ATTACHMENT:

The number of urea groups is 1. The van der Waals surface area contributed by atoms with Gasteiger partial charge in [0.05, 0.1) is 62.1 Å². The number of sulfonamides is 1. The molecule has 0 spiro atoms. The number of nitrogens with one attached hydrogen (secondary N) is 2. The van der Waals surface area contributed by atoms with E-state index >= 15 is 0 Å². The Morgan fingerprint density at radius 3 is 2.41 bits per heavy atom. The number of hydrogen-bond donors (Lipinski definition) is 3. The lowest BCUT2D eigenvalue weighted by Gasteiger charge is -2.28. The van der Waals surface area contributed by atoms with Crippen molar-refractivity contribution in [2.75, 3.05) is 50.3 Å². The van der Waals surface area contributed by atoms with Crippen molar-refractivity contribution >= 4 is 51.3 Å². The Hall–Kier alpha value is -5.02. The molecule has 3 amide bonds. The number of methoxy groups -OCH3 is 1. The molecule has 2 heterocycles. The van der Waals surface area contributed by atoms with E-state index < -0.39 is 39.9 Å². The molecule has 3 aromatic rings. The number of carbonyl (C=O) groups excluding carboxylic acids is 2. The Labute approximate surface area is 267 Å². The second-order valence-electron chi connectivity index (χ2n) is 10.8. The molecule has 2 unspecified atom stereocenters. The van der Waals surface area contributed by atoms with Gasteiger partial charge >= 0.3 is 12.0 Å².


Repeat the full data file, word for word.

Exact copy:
The number of urea groups is 1. The van der Waals surface area contributed by atoms with Gasteiger partial charge in [0.05, 0.1) is 62.1 Å². The number of sulfonamides is 1. The molecule has 0 spiro atoms. The number of nitrogens with one attached hydrogen (secondary N) is 2. The van der Waals surface area contributed by atoms with E-state index >= 15 is 0 Å². The Morgan fingerprint density at radius 3 is 2.41 bits per heavy atom. The number of hydrogen-bond donors (Lipinski definition) is 3. The lowest BCUT2D eigenvalue weighted by Gasteiger charge is -2.28. The van der Waals surface area contributed by atoms with Crippen molar-refractivity contribution in [2.75, 3.05) is 50.3 Å². The van der Waals surface area contributed by atoms with Crippen molar-refractivity contribution >= 4 is 51.3 Å². The Hall–Kier alpha value is -5.02. The molecule has 3 amide bonds. The number of methoxy groups -OCH3 is 1. The molecule has 2 heterocycles. The van der Waals surface area contributed by atoms with E-state index < -0.39 is 39.9 Å². The molecule has 3 aromatic rings. The number of carbonyl (C=O) groups excluding carboxylic acids is 2. The Labute approximate surface area is 267 Å². The second-order valence-electron chi connectivity index (χ2n) is 10.8. The molecule has 2 unspecified atom stereocenters. The van der Waals surface area contributed by atoms with Gasteiger partial charge >= 0.3 is 12.0 Å².